Royal Mail profits inch up - but it has big problems to address

Royal Mail has reported a small rise in profits, and a potentially enormous one in its pension deficit.

At first glance, today’s Royal Mail results might seem like further grist to the union mill: a 4% increase in profits during the first half of the financial year, at a time when it’s insisting on the need for painful cuts. But look a little closer, and it’s clear just how bad things have got for Royal Mail. We’re sending 3m fewer letters per day than we were this time last year. Its pension deficit is apparently about to rocket from £3.4bn to more than £10bn. And these latest figures don’t even include the impact of the recent strikes…

Let’s start with the good news, because Royal Mail hasn’t delivered much of that lately (or anything else, for that matter). Group first-half operating profits of £184m were £7m up on last year, a 4% rise, while all four divisions – Letters, the Post Office, Parcelforce Worldwide and the GLS European parcels business – finished the period in the black. Chief exec Adam Crozier attributed this to ‘strong process in our modernisation plan’, including more than £1.3bn of investment in stuff like sequencing machines (which help posties do their rounds more efficiently), Large Flat sorters (to, erm, sort large flat mail) and electronic trolleys (so people don’t have to lug big sacks of mail round the sorting office). People costs were also down £170m – or as the unions would put it, it’s chopped 5,000 jobs, mainly from the Letters business.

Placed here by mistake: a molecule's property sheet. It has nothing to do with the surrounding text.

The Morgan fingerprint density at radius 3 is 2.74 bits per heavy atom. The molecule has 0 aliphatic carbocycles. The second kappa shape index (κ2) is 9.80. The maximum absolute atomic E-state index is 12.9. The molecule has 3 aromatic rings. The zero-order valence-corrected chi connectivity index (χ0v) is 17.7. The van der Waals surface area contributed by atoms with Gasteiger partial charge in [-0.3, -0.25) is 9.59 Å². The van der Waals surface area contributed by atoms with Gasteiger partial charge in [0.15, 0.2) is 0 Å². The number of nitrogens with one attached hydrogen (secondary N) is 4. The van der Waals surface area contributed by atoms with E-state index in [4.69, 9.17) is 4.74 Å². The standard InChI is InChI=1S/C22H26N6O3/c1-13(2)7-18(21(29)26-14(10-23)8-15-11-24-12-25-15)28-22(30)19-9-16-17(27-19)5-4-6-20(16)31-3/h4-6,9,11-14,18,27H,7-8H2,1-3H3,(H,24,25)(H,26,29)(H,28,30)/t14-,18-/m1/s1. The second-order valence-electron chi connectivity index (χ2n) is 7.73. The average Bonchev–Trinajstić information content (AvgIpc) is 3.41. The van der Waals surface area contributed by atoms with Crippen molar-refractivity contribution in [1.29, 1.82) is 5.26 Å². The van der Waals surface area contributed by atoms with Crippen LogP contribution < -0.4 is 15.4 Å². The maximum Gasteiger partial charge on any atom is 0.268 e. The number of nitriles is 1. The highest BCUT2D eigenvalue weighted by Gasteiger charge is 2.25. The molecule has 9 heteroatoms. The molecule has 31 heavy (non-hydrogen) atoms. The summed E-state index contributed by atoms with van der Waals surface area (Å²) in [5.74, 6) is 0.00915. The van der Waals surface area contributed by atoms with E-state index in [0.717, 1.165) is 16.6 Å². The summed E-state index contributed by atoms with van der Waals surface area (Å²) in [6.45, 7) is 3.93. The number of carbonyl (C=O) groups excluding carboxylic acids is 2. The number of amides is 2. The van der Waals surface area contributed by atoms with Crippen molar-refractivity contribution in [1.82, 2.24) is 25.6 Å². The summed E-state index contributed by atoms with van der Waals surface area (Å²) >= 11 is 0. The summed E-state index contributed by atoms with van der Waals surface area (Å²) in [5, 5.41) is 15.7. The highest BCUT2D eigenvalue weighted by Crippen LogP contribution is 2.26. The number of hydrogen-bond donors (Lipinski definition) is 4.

But that’s about as good as it gets. Revenues were down once again, thanks largely to the ongoing decline in mail volumes: Royal Mail delivered about 72m letters a day between April and September, 3m less than the previous year and 12m less than the year before. No doubt the recent strikes, which happened after the end of this period and so aren’t factored into the results, will have alerted even more people to the joys of email. Equally, the state of the economy made it hard to flog financial services via the Post Office (although it still manage to increase profits by 50% after a cost-cutting drive – possibly by losing most of its staff, if the queues in MT’s local branch are anything to go by).

And then there’s the pension fund deficit, which is currently being recalculated and could apparently rocket from its previous valuation of £3.4bn (in 2006) to ‘at least’ £10bn. It sucked up another £300m in cash during the first half, on top of the £800m it consumed last year; Crozier admits funding it is a ‘daunting challenge’.

We’d like to think that ominous numbers like these would encourage management and unions to get back around the table and thrash out a long term plan for Royal Mail’s survival. However, it seems equally likely that unions will see this increase in profits and question the need for any further redundancies.

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